An order has been discreetly laid before the Commons, which will come into effect this week, allowing the industry's on-going debts to be paid for by the Treasury as part of the winding up of British Rail later this year.
This commercial ruse has caused ructions between ministers and the BR Board, with top-level figures in the railway industry refusing to sign British Rail's accounts for the last financial year.
"Whilst the Government hands over all the precious assets of the railway to the private sector at a knockdown price, they intend the taxpayer to be saddled with all the risk and all the cost," Clare Short, Shadow Transport Secretary, said yesterday. "This is just another example of how this shoddy privatisation seeks to profit the private companies involved, and the taxpayer pays the price."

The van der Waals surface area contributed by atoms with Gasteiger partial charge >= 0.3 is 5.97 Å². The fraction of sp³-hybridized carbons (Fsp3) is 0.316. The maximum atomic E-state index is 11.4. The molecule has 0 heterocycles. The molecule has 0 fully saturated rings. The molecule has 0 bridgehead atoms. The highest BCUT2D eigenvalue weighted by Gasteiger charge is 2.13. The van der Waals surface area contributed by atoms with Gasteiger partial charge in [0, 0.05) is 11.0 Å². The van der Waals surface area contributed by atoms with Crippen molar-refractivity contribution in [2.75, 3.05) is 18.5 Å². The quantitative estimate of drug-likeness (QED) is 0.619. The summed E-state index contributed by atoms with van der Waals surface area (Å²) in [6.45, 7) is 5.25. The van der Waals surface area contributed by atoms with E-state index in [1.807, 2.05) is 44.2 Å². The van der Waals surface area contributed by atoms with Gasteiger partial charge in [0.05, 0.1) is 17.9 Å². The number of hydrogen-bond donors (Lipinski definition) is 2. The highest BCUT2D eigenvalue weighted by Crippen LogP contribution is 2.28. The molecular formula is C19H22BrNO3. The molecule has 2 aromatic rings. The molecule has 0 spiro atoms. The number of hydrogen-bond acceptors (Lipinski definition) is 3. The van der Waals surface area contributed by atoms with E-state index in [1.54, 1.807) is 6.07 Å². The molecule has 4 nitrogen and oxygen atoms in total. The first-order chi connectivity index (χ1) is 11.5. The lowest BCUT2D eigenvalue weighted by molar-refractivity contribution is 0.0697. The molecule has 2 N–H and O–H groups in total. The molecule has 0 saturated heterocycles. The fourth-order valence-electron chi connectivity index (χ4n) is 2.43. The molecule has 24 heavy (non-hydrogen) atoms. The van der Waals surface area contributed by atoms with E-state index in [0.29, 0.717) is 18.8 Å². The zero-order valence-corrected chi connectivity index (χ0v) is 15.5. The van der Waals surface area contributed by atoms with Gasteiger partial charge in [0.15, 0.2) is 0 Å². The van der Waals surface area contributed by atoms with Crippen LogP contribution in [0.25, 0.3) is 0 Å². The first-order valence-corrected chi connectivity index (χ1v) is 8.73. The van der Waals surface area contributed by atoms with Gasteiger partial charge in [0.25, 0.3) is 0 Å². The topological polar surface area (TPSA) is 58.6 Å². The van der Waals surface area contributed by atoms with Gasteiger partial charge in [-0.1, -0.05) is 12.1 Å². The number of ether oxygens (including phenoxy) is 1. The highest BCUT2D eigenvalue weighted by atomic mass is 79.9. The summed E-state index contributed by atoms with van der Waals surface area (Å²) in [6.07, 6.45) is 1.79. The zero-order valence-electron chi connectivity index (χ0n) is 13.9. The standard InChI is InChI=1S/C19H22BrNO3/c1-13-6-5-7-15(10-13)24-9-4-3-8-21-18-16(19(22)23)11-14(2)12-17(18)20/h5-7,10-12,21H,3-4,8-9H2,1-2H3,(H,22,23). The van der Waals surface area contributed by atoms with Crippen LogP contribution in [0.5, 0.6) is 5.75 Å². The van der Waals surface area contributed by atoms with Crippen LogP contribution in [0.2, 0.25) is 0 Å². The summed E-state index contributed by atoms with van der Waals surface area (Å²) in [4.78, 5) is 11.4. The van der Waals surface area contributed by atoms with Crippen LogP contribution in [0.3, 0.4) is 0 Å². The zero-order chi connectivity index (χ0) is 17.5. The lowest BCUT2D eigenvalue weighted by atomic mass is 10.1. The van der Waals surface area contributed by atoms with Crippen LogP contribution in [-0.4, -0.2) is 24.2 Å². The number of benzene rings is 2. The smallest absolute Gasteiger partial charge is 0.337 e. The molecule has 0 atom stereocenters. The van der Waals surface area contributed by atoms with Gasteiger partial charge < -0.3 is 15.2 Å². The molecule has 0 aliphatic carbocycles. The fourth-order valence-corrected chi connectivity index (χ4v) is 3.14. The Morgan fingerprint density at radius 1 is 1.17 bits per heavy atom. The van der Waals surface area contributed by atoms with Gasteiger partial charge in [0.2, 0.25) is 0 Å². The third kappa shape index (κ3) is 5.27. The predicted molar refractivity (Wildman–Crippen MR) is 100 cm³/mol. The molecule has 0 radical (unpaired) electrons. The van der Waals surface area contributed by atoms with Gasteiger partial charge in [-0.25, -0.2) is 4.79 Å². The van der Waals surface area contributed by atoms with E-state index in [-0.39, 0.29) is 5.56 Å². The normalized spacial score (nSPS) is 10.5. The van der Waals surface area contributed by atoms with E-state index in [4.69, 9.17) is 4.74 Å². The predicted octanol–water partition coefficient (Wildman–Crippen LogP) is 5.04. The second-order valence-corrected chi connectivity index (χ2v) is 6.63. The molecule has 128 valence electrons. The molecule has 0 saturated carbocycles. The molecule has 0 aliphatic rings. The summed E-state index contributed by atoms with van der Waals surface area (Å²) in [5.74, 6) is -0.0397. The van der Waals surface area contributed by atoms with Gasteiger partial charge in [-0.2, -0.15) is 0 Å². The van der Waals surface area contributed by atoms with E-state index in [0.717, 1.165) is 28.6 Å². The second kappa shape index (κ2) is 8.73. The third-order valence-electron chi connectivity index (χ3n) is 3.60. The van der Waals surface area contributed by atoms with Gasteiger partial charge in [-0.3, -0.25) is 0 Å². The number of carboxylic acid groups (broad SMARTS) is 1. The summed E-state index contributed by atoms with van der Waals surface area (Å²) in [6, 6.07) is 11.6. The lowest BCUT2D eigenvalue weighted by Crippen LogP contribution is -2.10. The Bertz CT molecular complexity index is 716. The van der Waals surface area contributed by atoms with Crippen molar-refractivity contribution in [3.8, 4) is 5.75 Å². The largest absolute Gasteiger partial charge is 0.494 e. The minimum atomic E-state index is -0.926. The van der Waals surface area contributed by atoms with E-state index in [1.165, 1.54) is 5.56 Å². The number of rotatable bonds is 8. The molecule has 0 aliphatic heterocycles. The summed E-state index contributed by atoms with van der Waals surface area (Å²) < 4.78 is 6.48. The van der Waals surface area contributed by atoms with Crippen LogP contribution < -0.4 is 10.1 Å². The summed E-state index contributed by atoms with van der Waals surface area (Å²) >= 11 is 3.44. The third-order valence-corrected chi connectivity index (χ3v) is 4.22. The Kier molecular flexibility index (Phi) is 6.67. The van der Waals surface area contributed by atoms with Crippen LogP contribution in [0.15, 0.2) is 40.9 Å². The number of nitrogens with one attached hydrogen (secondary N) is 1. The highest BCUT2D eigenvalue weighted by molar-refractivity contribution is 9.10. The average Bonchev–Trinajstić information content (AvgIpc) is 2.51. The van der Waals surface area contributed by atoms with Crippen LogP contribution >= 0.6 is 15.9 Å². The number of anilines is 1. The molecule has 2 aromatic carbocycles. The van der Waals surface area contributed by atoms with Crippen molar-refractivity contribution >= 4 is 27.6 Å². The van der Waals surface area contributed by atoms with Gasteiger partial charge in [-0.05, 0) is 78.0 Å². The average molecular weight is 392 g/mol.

Among the liabilities that will be siphoned off into British Rail are increased charges for use of the Channel Tunnel, asbestosis claims, and compensation for victims of a train fire at Maidstone and a train accident at Chingford.
The Treasury and British Rail both refused last night to comment on the row, a sign of the sour relationships that have grown up between the two sides in the run-up to privatisation.
However, industry sources said that the BR Board member for Finance, James Jeram, is refusing to "sign off" the BR accounts for 1995/96, due to be published on 3 July, until the Treasury agrees to pick up a large part of the bill for making the railway ready for sell-off.Reuse content